People often ask “How can I get detail on the moon at night?” Here is a good place to start: 100 ISO, f11, 1/125 sec.
Sunsets don’t get much better than this in the DC area!
Light Ball on the rocky banks of the Rappahannock River. Light from a full moon was used to light the landscape.
Originally posted on Vincent Knaus, Photographer:
1. Using a tripod or some other way of mounting your camera to keep it absolutely still is a must for creating star trails.
2. Also, be sure you bring the quick release mounting plate, if your tripod requires one, with you and your tripod to the location. I left the mounting plate at home once, while the tripod was in the back of the car. Since then I carry a spare mounting plate in my camera bag.
3. Bring a flashlight (aka torch), cell phone, something, anything that emits a good amount of light. You will want to look around on the ground before you leave to see if you have dropped anything. A red filter on a torch comes in handy to keep your night vision in tact so your eyes don’t have to readjust to the darkness.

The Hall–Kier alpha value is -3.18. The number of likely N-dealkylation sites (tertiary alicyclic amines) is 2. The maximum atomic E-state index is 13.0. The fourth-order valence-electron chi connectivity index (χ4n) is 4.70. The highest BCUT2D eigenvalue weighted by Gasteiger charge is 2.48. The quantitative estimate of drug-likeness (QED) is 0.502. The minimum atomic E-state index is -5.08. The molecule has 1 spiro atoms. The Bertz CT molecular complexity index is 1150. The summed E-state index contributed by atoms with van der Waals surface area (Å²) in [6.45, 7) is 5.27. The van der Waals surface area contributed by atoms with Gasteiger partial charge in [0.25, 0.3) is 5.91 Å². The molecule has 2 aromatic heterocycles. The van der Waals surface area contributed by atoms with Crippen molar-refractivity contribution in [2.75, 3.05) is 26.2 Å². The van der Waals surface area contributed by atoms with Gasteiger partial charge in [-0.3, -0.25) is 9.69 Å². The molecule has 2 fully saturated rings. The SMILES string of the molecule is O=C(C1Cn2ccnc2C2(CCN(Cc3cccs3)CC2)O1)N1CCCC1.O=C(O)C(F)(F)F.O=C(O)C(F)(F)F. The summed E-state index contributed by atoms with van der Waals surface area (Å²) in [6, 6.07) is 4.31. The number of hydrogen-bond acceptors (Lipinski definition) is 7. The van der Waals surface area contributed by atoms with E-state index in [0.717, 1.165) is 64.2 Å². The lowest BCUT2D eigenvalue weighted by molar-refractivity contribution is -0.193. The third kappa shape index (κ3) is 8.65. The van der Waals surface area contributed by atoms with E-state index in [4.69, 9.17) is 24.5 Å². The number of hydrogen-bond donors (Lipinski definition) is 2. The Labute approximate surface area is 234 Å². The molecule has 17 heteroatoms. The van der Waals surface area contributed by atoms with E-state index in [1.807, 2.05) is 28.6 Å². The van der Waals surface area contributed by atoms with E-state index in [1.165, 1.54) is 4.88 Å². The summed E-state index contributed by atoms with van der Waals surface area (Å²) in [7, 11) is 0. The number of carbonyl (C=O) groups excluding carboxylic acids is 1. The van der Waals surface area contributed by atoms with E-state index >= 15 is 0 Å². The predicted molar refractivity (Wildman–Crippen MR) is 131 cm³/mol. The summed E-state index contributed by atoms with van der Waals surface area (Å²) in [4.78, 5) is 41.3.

4. Scout your location when ever possible during the day…
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Tonight is the 2nd Annual Celebrate the Summer Solstice, an all night photo walk in Washington DC. I organize the Night and Low Light Photography Group at Meetup.com and last year’s CSS we was a lot of fun! This year I’m planning to post updates, throughout the night, while the Meetup is in progress. The fun starts at 7:30pm (one hour before sunset) this evening and goes all night until 6:45am (one hour after sunrise) tomorrow morning. Check back and take a look at how things are going!